METHOD AND APPARATUS FOR UTILIZING MULTIPLE GROUP KEYS FOR SECURE COMMUNICATIONS

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A method and apparatus for utilizing multiple group keys for secure communications among nodes is provided herein. During operation an access point will utilize a plurality of Medium Access Controller (MAC) Addresses, one for each service provided. Each MAC address has an associated lookup table containing encryption keys. From the perspective of nodes using a first service, group traffic sent using the MAC address for the second service is ignored, and no decryption attempt is made. Likewise, group traffic sent using the MAC address for the first service is ignored for group traffic using the second service.

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Description

FIELD OF THE INVENTION

The present invention relates generally to secure communication of nodes within a network and in particular, to a method and apparatus for utilizing multiple group keys for secure communications.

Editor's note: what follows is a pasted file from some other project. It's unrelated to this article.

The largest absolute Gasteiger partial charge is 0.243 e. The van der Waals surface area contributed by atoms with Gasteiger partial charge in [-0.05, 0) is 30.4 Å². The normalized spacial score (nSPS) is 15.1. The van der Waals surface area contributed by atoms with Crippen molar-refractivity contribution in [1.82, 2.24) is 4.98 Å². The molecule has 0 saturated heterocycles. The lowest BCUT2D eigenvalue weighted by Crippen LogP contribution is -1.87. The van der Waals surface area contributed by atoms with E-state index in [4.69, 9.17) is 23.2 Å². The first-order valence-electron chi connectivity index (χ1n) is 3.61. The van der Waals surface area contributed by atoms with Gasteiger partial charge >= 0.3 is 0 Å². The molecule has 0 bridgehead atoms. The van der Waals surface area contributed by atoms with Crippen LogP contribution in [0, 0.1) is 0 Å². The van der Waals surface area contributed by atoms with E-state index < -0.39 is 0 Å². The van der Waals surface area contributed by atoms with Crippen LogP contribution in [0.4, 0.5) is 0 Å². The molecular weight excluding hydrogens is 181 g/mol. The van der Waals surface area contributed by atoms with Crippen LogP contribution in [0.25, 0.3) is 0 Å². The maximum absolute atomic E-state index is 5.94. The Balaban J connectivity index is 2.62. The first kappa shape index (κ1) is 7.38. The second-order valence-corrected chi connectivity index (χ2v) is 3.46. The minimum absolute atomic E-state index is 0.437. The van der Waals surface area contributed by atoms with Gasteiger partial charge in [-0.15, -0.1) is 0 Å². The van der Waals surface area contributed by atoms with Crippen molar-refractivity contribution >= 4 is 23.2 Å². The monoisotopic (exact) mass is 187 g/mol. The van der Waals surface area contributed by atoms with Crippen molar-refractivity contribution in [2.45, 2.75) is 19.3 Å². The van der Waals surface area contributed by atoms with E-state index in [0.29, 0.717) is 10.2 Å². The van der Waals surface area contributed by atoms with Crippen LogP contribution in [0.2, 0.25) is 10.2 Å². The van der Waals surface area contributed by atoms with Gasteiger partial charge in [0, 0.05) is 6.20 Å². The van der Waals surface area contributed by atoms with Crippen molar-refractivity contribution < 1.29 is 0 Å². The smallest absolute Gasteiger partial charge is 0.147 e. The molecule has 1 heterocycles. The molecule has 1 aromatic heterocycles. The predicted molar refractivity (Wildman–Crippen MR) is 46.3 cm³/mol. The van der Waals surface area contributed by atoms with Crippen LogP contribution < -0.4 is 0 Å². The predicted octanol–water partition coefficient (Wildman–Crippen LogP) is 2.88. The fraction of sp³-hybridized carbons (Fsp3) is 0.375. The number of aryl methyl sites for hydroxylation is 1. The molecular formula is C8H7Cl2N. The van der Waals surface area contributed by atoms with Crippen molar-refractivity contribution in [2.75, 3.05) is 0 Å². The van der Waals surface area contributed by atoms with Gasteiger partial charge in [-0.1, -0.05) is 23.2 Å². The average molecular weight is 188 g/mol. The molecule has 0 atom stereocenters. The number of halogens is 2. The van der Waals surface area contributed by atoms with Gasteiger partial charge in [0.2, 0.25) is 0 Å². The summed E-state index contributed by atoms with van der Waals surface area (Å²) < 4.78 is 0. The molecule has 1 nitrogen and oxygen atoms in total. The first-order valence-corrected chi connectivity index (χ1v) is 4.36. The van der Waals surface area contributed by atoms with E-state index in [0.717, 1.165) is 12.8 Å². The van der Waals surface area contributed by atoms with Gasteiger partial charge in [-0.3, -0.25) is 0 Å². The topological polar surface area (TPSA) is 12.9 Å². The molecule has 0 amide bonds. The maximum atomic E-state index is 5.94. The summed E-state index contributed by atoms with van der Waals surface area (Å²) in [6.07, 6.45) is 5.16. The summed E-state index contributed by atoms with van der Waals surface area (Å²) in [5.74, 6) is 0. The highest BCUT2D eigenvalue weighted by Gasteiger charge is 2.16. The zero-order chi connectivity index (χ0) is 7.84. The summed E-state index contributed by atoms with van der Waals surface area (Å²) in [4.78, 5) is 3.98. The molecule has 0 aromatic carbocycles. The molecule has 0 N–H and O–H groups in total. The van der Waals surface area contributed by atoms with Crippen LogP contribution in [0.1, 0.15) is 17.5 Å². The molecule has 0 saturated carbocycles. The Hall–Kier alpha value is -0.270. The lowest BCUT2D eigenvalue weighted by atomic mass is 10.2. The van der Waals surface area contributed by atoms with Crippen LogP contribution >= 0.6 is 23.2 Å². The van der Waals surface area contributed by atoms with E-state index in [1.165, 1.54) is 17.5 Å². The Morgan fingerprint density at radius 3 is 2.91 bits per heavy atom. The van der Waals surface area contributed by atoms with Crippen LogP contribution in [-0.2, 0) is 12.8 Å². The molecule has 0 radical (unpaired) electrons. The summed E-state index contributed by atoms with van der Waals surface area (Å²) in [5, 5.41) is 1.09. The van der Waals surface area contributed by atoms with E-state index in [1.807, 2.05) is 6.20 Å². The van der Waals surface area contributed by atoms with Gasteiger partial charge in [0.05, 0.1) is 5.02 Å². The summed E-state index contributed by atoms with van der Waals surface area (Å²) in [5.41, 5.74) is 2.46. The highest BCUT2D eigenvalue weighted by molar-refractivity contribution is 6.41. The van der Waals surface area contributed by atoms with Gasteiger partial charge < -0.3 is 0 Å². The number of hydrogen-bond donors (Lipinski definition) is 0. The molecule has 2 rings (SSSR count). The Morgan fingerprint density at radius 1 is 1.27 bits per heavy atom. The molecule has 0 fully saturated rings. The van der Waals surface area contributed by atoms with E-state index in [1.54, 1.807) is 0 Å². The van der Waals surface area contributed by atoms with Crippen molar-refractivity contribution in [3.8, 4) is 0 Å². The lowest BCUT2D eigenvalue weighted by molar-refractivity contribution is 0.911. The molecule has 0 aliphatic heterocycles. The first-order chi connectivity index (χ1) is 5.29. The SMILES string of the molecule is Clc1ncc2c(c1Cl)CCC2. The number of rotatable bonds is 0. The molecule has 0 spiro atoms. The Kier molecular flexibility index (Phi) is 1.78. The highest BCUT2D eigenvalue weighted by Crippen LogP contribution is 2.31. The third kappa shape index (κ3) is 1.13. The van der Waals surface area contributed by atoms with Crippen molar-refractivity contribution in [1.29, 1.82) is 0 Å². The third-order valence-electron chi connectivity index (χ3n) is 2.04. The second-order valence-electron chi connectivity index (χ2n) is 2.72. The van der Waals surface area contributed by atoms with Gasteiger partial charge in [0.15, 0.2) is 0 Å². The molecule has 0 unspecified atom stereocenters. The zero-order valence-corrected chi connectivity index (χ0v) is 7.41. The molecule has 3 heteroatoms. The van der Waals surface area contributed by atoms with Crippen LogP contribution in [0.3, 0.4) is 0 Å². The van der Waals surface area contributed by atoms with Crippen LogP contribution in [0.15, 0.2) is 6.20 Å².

BACKGROUND OF THE INVENTION

Secure communications between nodes within a communication system often require the encryption of communications between the nodes. Additionally, certain mesh access points in a wireless local area network (WLAN) mesh network can serve as access points (APs) for simple (non-mesh) nodes. These Mesh APs (MAPs) provide two services: the mesh service (forwarding traffic within the mesh network) and the AP service (traffic delivery to and from associated nodes). Ideally, the group traffic for different services (mesh services versus AP services) should be encrypted using different group keys. That is, multicast traffic sent to other mesh points in the WLAN mesh should be encrypted using a group key that the nodes associated with the MAP do not know.

A problem exists in that according to the 802.11 specification, each AP's MAC can only communicate utilizing one group encryption key for all users. Therefore, a need exists for a method and apparatus for utilizing multiple group keys for secure communications among nodes using differing services.

BRIEF DESCRIPTION OF THE DRAWINGS

FIG. 1 is a block diagram of a network.